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Any way to declare a new variable in F# without assigning a value to it?

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4  
Why would you use F# to do that? Remember that in functional programming there are actually no variables, just functions with values, so your question goes against the grain of F#. –  Aidan Jun 18 '12 at 15:51
2  
It wasn't my choice to use this language :) It's just an option i currently need - is it possible? –  cookya Jun 18 '12 at 15:55
    
That sounds like the kind of attitude a teenager would have. There are always choices in life. If you are so uncomfortable with functional programming, do it in a C# library and add a reference to the F# project. Although I think learning how the functional programmer would approach the problem would be beneficial. –  Aidan Jun 18 '12 at 16:02
9  
It is amazing how infrequently you need this feature in F#. Coming from C#, this is one of the early anxieties you experience moving to F#. But the key to learning to work without mutable variables is realizing that in F#, everything is an expression! Now I cringe every time I need to declare an unassigned variable in C#, only to assign it immediately after based on the outcome of some if / then statement! –  Stephen Swensen Jun 18 '12 at 16:15
2  
As several people have pointed out, it would be good if you would amend your question to spell out your use case. Might help people to give you better answers. –  Onorio Catenacci Jun 20 '12 at 14:56

5 Answers 5

up vote 9 down vote accepted

See Aidan's comment.

If you insist, you can do this:

let mutable x = Unchecked.defaultof<int>

This will assign the absolute zero value (0 for numeric types, null for reference types, struct-zero for value types).

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You can also use explicit field syntax:

type T =
  val mutable x : int
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It would be interesting to know why the author needs this in F# (simple example of intended use would suffice).

But I guess one of the common cases when you may use uninitialised variable in C# is when you call a function with out parameter:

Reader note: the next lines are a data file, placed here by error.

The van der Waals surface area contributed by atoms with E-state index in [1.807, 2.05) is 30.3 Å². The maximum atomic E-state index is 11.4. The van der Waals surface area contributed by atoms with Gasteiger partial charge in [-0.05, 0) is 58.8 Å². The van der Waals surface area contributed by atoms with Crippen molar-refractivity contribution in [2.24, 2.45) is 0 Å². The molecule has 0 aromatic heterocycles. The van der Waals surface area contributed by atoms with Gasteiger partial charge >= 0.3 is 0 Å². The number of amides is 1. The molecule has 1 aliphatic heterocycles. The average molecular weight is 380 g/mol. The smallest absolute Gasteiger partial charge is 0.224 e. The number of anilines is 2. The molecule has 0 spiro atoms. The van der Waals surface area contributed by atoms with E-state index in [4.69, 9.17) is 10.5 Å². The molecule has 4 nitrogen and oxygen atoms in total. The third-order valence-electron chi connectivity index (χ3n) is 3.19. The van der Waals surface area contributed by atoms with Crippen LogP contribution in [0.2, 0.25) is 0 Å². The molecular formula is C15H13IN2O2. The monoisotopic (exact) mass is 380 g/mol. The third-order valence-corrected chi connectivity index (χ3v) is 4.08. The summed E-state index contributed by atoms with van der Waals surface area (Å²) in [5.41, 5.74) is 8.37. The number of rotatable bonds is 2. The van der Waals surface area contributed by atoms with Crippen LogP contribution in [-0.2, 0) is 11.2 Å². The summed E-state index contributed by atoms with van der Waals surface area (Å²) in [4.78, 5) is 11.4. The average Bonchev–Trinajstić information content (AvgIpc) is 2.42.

TResult Foo<TKey, TResult>(IDictionary<TKey, TResult> dictionary, TKey key)
{
    TResult value;
    if (dictionary.TryGetValue(key, out value))
    {
        return value;
    }
    else
    {
        throw new ApplicationException("Not found");
    }
}

Luckily in F# you can handle this situation using much nicer syntax:

let foo (dict : IDictionary<_,_>) key = 
    match dict.TryGetValue(key) with
    | (true, value) -> value
    | (false, _) -> raise <| ApplicationException("Not Found")
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I agree with everyone who has said "don't do it". However, if you are convinced that you are in a case where it really is necessary, you can do this:

let mutable naughty : int option = None

...then later to assign a value.

naughty <- Some(1)

But bear in mind that everyone who has said 'change your approach instead' is probably right. I code in F# full time and I've never had to declare an unassigned 'variable'.

Another point: although you say it wasn't your choice to use F#, I predict you'll soon consider yourself lucky to be using it!

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F# variables are by default immutable, so you can't assign a value later. Therefore declaring them without an initial value makes them quite useless, and as such there is no mechanism to do so.

Arguably, a mutable variable declaration could be declared without an initial value and still be useful (it could acquire an initial default like C# variables do), but F#'s syntax does not support this. I would guess this is for consistency and because mutable variable slots are not idiomatic F# so there's little incentive to make special cases to support them.

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4  
This is confusing and misleading. F# does support default-initialized variables like C# and there is a mechanism for later re-assignment. –  Daniel Jun 18 '12 at 18:15
2  
"F# variables are by default immutable"--hence we usually refer to them not as "variables" but "values" –  Onorio Catenacci Jun 18 '12 at 20:44
    
I can see why you'd do that. My FP experience comes mostly from the direction of Haskell, where I've always called them variables (and there's no way to make them mutable at all). However I'm aware some of these conventions are a bit different in the F# world. –  Matthew Walton Jun 19 '12 at 8:31
    
@Daniel - I don't think that's quite right. F# provides a way to declare default-initialized fields, but not uninitialized local variables. –  kvb Jun 19 '12 at 14:25
    
@kvb: Isn't Ramon's answer an example of a default-initialized variable? –  Daniel Jun 19 '12 at 14:31

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